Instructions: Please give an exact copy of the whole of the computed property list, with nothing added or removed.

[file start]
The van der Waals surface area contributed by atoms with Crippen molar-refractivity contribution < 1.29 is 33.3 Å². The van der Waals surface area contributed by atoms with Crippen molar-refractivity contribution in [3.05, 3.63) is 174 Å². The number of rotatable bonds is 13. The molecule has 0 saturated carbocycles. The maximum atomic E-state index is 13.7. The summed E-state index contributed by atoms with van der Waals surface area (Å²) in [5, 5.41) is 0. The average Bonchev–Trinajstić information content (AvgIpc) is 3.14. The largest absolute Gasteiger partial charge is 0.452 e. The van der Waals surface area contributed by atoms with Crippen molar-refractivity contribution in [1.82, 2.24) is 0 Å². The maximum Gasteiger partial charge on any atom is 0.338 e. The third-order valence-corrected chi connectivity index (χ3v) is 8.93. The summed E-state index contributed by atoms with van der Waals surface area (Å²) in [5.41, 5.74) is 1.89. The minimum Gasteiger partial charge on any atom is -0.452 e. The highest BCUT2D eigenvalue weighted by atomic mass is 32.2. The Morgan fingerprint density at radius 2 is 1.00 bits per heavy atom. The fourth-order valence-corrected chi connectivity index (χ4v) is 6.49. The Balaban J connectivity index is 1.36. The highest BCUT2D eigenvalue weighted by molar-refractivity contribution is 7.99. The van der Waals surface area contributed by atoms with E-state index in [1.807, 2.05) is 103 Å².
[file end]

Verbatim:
The van der Waals surface area contributed by atoms with Crippen molar-refractivity contribution < 1.29 is 33.3 Å². The van der Waals surface area contributed by atoms with Crippen molar-refractivity contribution in [3.05, 3.63) is 174 Å². The number of rotatable bonds is 13. The molecule has 0 saturated carbocycles. The maximum atomic E-state index is 13.7. The summed E-state index contributed by atoms with van der Waals surface area (Å²) in [5, 5.41) is 0. The average Bonchev–Trinajstić information content (AvgIpc) is 3.14. The largest absolute Gasteiger partial charge is 0.452 e. The van der Waals surface area contributed by atoms with Crippen molar-refractivity contribution in [1.82, 2.24) is 0 Å². The maximum Gasteiger partial charge on any atom is 0.338 e. The third-order valence-corrected chi connectivity index (χ3v) is 8.93. The summed E-state index contributed by atoms with van der Waals surface area (Å²) in [5.41, 5.74) is 1.89. The minimum Gasteiger partial charge on any atom is -0.452 e. The highest BCUT2D eigenvalue weighted by atomic mass is 32.2. The Morgan fingerprint density at radius 2 is 1.00 bits per heavy atom. The fourth-order valence-corrected chi connectivity index (χ4v) is 6.49. The Balaban J connectivity index is 1.36. The highest BCUT2D eigenvalue weighted by molar-refractivity contribution is 7.99. The van der Waals surface area contributed by atoms with E-state index in [1.807, 2.05) is 103 Å².